Des Plaines Public Library
|This article relies on references to primary sources. (April 2008)|
||This section is written like a personal reflection or opinion essay rather than an encyclopedic description of the subject. (March 2012)|
The construction of a library in Des Plaines was first proposed in 1896, but was defeated by a vote of 142 to 50. In 1904, a subscription library called the Tabard Inn was established in F.C. Walton’s drugstore on Ellinwood Street in Des Plaines, Illinois, with F.C. Walton himself paying for most of the service, and in April 1905, another proposition to establish a Free Public Library finally carried by a majority vote. Prior to approval of the library proposition, Dr. Clarence A. Earle corresponded with philanthropist Andrew Carnegie to convince him to fund the building of a library, resulting in a $5,000.00 construction grant. The first Library Board meeting was held on May 2, 1906, in the Village Hall located at the corner of Ellinwood and Lee Streets in Des Plaines, Illinois.
The first Des Plaines Public Library building was constructed on the corner of Miner Street and Graceland Avenue, and was dedicated on October 5, 1907. Mrs. Sarah Weeks served as the first librarian, receiving a salary of $10 per month and remaining in the position until 1915. The library’s initial collection consisted of 725 books, and business hours were Tuesday and Saturday from 3 to 5 and 7 to 9 p.m.
The first library building served the residents of Des Plaines for nearly 30 years. In 1936, the city council announced a plan to construct a new municipal building on the library site. The project received financing through the WPA. During construction of the new city hall and municipal building, the library took up residence on the first floor of the failed Des Plaines State Bank. Today, the site is once again a bank, at the corner of Lee/Mannheim and Ellinwood Streets. The new Municipal Building was dedicated on June 29, 1937. The building housed the library in the west wing, City Hall in the center, and a fire station in the east wing. The library featured 7,000 books and 1,500 feet (460 m) of shelving. The modern equipment included slant-top tables for the children, indirect lighting, and angled racks to display periodicals. Special features included an office for the librarian and headquarters for the Girl Scouts of the USA. In 1951 a children’s room was opened in the basement. With Des Plaines more than tripling in population between 1937 and 1958, the library outgrew its quarters at city hall.
In 1957, ground was broken for a new 16,000-square-foot (1,500 m2) library at the corner of Thacker Street and Graceland Avenue. The Colonial Williamsburg-style building was dedicated on November 2, 1958. The municipal building that once housed the library, City Hall and fire station was demolished in the mid 1970s to make way for a new civic complex. However, the population of Des Plaines nearly doubled in the 1960s. Again, the library found itself short of space. A small addition to the library was built in 1970 to house the bookmobile and provide some staff office space. Construction of another addition, this one being 20,700 square feet (1,920 m2), began in 1973. Its completion in 1974 resulted in a near doubling of the size of the library. On June 19, 1969, the library bookmobile began biweekly service to each of the city’s neighborhoods, in an effort to meet the needs of the constantly expanding population.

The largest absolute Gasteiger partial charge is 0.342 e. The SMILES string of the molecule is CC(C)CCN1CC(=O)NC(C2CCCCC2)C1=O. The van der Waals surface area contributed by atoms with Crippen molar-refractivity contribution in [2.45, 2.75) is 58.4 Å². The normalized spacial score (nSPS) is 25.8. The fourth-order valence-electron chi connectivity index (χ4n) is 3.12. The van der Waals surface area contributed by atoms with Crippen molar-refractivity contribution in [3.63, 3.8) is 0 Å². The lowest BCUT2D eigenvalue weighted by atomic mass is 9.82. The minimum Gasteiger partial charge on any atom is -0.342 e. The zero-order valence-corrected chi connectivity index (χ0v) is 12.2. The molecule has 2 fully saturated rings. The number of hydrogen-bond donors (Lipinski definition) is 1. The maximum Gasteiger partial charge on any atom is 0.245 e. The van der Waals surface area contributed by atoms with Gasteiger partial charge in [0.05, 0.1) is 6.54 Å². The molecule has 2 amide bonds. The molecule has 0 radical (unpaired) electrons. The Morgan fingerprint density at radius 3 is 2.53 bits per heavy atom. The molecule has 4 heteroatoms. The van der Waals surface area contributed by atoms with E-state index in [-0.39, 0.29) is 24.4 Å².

By 1990, the Colonial Williamsburg-style library could no longer meet the spatial or technological needs of the community. The bookmobile was replaced after nearly 20 years of service by a new Mobile Library. The Mobile Library makes over forty stops in its two week rotation. In addition to neighborhood stops, it visits preschools, elementary schools and the senior centers, so this new Mobile Library was crucial to providing much-needed community outreach. Then, in May 1997, Library Board President John Burke met with Mayor Paul Jung to discuss the possibility of a new library becoming an anchor for the downtown redevelopment project. The City Council, the Library Board of Trustees, the Economic Development Commission, and the developer spent the next 18 months working out the details of making the new library a reality.
Ground was broken for the Plaines Town Center project on July 4, 1998. Ground was broken for the new library on April 15, 1999. The 82,000-square-foot (7,600 m2) library building was designed by Lohan and Associates and constructed by Leopardo Construction. The approximate dimensions of the building are 152’-4" feet wide, 150’-8" feet deep, and 68 feet (21 m) tall. The north face of the building features aluminum accent panels in aged or patina copper with relief work representing open books. Within the bands, one can find "Des Plaines Library" spelled out in binary code. The library opened its doors to the public on August 14th, 2000, and the grand opening celebration took place September 24th, 2000. The current library is centrally located in the downtown area of Des Plaines, which has seen a regrowth in the past several years. The library has four floors and annually loans over one million items to library patrons. The library's collections hold over a quarter of a million books at any one time. The Des Plaines Public Library celebrated its Centennial anniversary in the year 2007, with a number of special events, promotions and exhibits.
The current Des Plaines Public Library is located at:
- 1501 Ellinwood Street
- Des Plaines, IL 60016
Library hours are: 9 am to 9 pm—Monday through Friday, 9 am to 5 pm—Saturday, 1 to 5 pm—Sunday.
- Mayer, Richard. "100 Years In Heart Of Community." Des Plaines Journal, October 3-8, 2007.
- Schumacher, Stefan. "Succeeding Expectations." Des Plaines Journal, October 3-8, 2007.
- "Library's Big Bash Sunday." Des Plaines Journal, October 3-8, 2007.